Mister Rogers' Neighborhood was one of my favorite television shows as a child. Mr. Rogers and the peaceful, love-focused values he advocates are so beautiful and idealistic. He's continued to inspire me even after his death—the documentary Won't You Be My Neighbor is the reason I'm applying to grad school to study children's literature.
Mr. Rogers' powerful influence was his ability to portray complex and difficult ideals (that many adults still struggle with) in a way that resonates with people of all ages.
Here are 13 of the ways in which he touched our world.
1. Just the way you are.
We cannot truly love and extend grace toward others unless we love and extend grace toward ourselves. An integral part of the struggle to find our personal identity comes in finding meaning in being our own self. This also goes hand-in-hand with--simply--liking our own selves, and accepting ourselves just the way we are.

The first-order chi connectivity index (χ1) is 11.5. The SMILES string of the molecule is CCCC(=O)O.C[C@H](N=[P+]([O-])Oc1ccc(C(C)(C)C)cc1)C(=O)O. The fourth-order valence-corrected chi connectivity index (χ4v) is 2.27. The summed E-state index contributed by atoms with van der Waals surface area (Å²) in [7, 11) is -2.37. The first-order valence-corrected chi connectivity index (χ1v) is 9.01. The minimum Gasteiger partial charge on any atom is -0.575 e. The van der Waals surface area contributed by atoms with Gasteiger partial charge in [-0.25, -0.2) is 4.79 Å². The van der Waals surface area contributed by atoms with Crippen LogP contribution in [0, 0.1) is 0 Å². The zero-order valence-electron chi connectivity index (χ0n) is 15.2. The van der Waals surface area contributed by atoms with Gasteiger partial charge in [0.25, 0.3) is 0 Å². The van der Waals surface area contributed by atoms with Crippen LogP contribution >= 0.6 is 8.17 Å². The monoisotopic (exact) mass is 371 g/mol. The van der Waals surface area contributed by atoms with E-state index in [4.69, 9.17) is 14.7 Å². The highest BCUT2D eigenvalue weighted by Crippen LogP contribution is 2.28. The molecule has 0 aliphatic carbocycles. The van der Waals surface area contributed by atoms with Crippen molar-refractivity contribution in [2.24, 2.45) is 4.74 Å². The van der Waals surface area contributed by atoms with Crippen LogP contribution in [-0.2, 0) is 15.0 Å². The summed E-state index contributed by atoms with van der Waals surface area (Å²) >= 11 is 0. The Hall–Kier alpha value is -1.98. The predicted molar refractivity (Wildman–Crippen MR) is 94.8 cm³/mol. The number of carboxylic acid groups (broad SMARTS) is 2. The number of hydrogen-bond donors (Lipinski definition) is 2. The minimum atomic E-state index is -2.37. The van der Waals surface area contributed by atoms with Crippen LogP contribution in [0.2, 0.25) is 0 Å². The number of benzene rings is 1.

Here, Mr. Rogers affirms that we are different, and each of us being unique is part of what makes us beautiful: and that we can be loved just where we're at, precisely because we are different.
Part of the way we can view ourselves as meaningful is seeing the ways we can contribute to our world, which plays into our individual gifts. Being comparative creatures, we see these as the ways we are different than other humans, but we too often tear ourselves down for our differences. Mr. Rogers sets us straight: we all inherently bear something unique, and we can be loved just the way we are.
2. You don't have to do...